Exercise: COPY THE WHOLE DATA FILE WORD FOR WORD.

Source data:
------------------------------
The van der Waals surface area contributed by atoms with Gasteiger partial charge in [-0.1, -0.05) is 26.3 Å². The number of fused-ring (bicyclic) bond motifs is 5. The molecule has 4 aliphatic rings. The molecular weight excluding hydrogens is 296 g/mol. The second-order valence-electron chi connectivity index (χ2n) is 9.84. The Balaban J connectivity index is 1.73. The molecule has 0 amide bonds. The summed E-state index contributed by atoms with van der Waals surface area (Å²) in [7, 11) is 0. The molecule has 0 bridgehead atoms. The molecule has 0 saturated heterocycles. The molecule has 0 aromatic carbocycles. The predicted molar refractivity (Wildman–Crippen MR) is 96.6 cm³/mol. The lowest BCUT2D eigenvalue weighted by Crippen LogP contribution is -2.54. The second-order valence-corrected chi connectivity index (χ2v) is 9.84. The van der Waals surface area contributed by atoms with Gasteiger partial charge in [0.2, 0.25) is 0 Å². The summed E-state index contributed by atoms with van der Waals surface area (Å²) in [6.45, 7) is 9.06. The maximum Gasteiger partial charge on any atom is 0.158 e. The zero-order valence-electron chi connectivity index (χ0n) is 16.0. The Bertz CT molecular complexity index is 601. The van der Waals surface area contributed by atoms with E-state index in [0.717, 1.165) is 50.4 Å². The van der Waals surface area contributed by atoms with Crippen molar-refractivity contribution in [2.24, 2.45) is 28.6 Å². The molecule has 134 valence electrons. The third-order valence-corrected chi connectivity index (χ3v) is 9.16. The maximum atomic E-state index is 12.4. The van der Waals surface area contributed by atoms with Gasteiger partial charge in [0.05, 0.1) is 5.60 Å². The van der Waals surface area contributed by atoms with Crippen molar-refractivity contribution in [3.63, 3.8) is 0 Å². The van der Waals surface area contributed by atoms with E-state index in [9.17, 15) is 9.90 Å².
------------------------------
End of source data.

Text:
The van der Waals surface area contributed by atoms with Gasteiger partial charge in [-0.1, -0.05) is 26.3 Å². The number of fused-ring (bicyclic) bond motifs is 5. The molecule has 4 aliphatic rings. The molecular weight excluding hydrogens is 296 g/mol. The second-order valence-electron chi connectivity index (χ2n) is 9.84. The Balaban J connectivity index is 1.73. The molecule has 0 amide bonds. The summed E-state index contributed by atoms with van der Waals surface area (Å²) in [7, 11) is 0. The molecule has 0 bridgehead atoms. The molecule has 0 saturated heterocycles. The molecule has 0 aromatic carbocycles. The predicted molar refractivity (Wildman–Crippen MR) is 96.6 cm³/mol. The lowest BCUT2D eigenvalue weighted by Crippen LogP contribution is -2.54. The second-order valence-corrected chi connectivity index (χ2v) is 9.84. The van der Waals surface area contributed by atoms with Gasteiger partial charge in [0.2, 0.25) is 0 Å². The summed E-state index contributed by atoms with van der Waals surface area (Å²) in [6.45, 7) is 9.06. The maximum Gasteiger partial charge on any atom is 0.158 e. The zero-order valence-electron chi connectivity index (χ0n) is 16.0. The Bertz CT molecular complexity index is 601. The van der Waals surface area contributed by atoms with E-state index in [0.717, 1.165) is 50.4 Å². The van der Waals surface area contributed by atoms with Crippen molar-refractivity contribution in [2.24, 2.45) is 28.6 Å². The molecule has 134 valence electrons. The third-order valence-corrected chi connectivity index (χ3v) is 9.16. The maximum atomic E-state index is 12.4. The van der Waals surface area contributed by atoms with Gasteiger partial charge in [0.05, 0.1) is 5.60 Å². The van der Waals surface area contributed by atoms with Crippen molar-refractivity contribution in [3.63, 3.8) is 0 Å². The van der Waals surface area contributed by atoms with E-state index in [9.17, 15) is 9.90 Å².